Preheat the oven to 350° F. Lightly coat a medium baking dish, or loaf pan, with vegetable oil.
In a separate bowl, lightly beat the eggs. Add to the rice mixture and blend well.
Evenly spread mixture in the pre-oiled baking dish/loaf pan and bake until crispy on top, about 45 minutes.
Serve with a salad for a delicious, easy, hearty meal. It makes great leftovers, if you are lucky enough to have any.
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I have always loved greens, and so was thrilled when I discovered a bag of kale chips at my local natural food store. The thrill was short-lived, though. The chips were coated in a thick, super-salty, sesame coating, and the prickly stems felt as if they were leaving splinters in my tongue! However, inspired by the concept of kale chips, I set out to make my own.
Here is my list of ingredients:
1 bunch of organic kale
1-1/2 tablespoons organic olive oil
1/4 teaspoon sea salt
1/4 teaspoon garlic powder
1/4 teaspoon freshly ground pepper
I thoroughly washed and rinsed the kale, then cut the leaves into 3-inch wide sections. I cut off the tough stems, setting them aside for my bunny to snack upon.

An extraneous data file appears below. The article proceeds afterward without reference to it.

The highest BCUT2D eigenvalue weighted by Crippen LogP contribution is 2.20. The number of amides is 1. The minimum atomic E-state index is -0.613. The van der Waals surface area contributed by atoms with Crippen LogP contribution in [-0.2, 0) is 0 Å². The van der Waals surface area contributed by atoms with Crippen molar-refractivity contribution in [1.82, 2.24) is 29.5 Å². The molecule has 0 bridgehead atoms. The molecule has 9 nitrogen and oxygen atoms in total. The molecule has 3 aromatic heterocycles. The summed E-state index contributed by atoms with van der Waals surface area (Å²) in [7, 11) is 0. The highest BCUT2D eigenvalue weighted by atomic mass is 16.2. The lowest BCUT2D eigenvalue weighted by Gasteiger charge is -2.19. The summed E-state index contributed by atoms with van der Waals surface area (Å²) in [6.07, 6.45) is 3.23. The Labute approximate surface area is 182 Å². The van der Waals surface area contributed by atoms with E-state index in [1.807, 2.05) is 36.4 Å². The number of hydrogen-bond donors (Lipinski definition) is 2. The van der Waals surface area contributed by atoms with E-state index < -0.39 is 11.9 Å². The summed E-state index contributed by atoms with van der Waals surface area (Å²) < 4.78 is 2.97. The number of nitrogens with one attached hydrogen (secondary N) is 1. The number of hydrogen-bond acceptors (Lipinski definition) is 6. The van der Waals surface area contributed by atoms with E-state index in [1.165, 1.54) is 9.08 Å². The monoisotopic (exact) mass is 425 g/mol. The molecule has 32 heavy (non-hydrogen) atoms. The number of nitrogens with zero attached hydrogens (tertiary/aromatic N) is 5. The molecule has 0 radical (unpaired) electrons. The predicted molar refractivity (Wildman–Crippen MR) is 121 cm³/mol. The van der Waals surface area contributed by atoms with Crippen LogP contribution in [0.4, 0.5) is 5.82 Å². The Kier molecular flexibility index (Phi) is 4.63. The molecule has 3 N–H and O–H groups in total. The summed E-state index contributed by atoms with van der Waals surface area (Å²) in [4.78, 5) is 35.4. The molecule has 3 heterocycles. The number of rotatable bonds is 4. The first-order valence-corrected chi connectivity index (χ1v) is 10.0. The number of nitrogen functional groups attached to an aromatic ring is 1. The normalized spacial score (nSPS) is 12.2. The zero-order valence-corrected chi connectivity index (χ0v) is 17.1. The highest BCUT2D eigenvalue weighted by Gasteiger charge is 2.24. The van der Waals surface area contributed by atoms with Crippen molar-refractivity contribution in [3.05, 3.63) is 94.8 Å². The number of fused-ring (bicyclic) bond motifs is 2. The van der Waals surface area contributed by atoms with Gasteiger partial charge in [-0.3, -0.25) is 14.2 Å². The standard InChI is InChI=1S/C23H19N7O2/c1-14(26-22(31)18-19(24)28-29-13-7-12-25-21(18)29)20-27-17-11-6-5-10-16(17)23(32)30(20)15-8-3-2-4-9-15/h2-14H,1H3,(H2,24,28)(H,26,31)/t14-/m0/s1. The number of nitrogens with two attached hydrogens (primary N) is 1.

I tossed all of the ingredients together in a large bowl until the kale had a nice, even coating of the olive oil and seasonings (feel free to adjust the seasonings to your taste, or play around with different herbs and spices, like curry or chili powder). Then I spread the kale out on a single layer on a baking sheet, and baked them at 350° F for about 15-20 minutes until they were crispy. They aren’t the prettiest things, but if you like kale, you will love these.
Kale is an excellent source of vitamins K and A, as well as calcium, vitamin C and fiber. For more kale recipes (some vegetarian, some not), I recommend you check out Epicurious and Food Network (my two favorite online recipe sources).